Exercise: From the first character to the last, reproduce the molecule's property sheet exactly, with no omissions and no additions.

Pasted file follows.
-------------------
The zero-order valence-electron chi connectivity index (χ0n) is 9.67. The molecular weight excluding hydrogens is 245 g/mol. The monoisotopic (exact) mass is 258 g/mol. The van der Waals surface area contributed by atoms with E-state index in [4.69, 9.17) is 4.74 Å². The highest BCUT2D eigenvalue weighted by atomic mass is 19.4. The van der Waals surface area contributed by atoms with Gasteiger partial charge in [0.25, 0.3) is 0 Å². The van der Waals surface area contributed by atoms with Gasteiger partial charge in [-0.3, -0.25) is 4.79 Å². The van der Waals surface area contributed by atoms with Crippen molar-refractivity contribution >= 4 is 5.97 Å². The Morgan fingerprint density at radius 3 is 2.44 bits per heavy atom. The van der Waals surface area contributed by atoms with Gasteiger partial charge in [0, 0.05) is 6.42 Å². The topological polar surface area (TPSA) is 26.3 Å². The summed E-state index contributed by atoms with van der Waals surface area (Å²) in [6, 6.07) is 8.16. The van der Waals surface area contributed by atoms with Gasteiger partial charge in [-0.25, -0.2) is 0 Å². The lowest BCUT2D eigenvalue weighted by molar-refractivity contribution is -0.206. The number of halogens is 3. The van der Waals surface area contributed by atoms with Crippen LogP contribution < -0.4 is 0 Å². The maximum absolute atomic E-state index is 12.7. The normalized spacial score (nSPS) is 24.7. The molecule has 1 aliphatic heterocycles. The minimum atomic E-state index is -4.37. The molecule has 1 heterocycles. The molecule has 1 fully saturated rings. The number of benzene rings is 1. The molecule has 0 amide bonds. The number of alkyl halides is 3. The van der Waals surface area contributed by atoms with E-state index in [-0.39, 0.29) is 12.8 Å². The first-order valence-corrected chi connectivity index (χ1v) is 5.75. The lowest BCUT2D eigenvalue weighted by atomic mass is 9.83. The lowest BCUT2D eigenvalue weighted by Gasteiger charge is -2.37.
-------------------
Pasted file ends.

The zero-order valence-electron chi connectivity index (χ0n) is 9.67. The molecular weight excluding hydrogens is 245 g/mol. The monoisotopic (exact) mass is 258 g/mol. The van der Waals surface area contributed by atoms with E-state index in [4.69, 9.17) is 4.74 Å². The highest BCUT2D eigenvalue weighted by atomic mass is 19.4. The van der Waals surface area contributed by atoms with Gasteiger partial charge in [0.25, 0.3) is 0 Å². The van der Waals surface area contributed by atoms with Gasteiger partial charge in [-0.3, -0.25) is 4.79 Å². The van der Waals surface area contributed by atoms with Crippen molar-refractivity contribution >= 4 is 5.97 Å². The Morgan fingerprint density at radius 3 is 2.44 bits per heavy atom. The van der Waals surface area contributed by atoms with Gasteiger partial charge in [0, 0.05) is 6.42 Å². The topological polar surface area (TPSA) is 26.3 Å². The summed E-state index contributed by atoms with van der Waals surface area (Å²) in [6, 6.07) is 8.16. The van der Waals surface area contributed by atoms with Gasteiger partial charge in [-0.25, -0.2) is 0 Å². The lowest BCUT2D eigenvalue weighted by molar-refractivity contribution is -0.206. The number of halogens is 3. The van der Waals surface area contributed by atoms with Crippen LogP contribution < -0.4 is 0 Å². The maximum absolute atomic E-state index is 12.7. The normalized spacial score (nSPS) is 24.7. The molecule has 1 aliphatic heterocycles. The minimum atomic E-state index is -4.37. The molecule has 1 heterocycles. The molecule has 1 fully saturated rings. The number of benzene rings is 1. The molecule has 0 amide bonds. The number of alkyl halides is 3. The van der Waals surface area contributed by atoms with E-state index in [-0.39, 0.29) is 12.8 Å². The first-order valence-corrected chi connectivity index (χ1v) is 5.75. The lowest BCUT2D eigenvalue weighted by atomic mass is 9.83. The lowest BCUT2D eigenvalue weighted by Gasteiger charge is -2.37.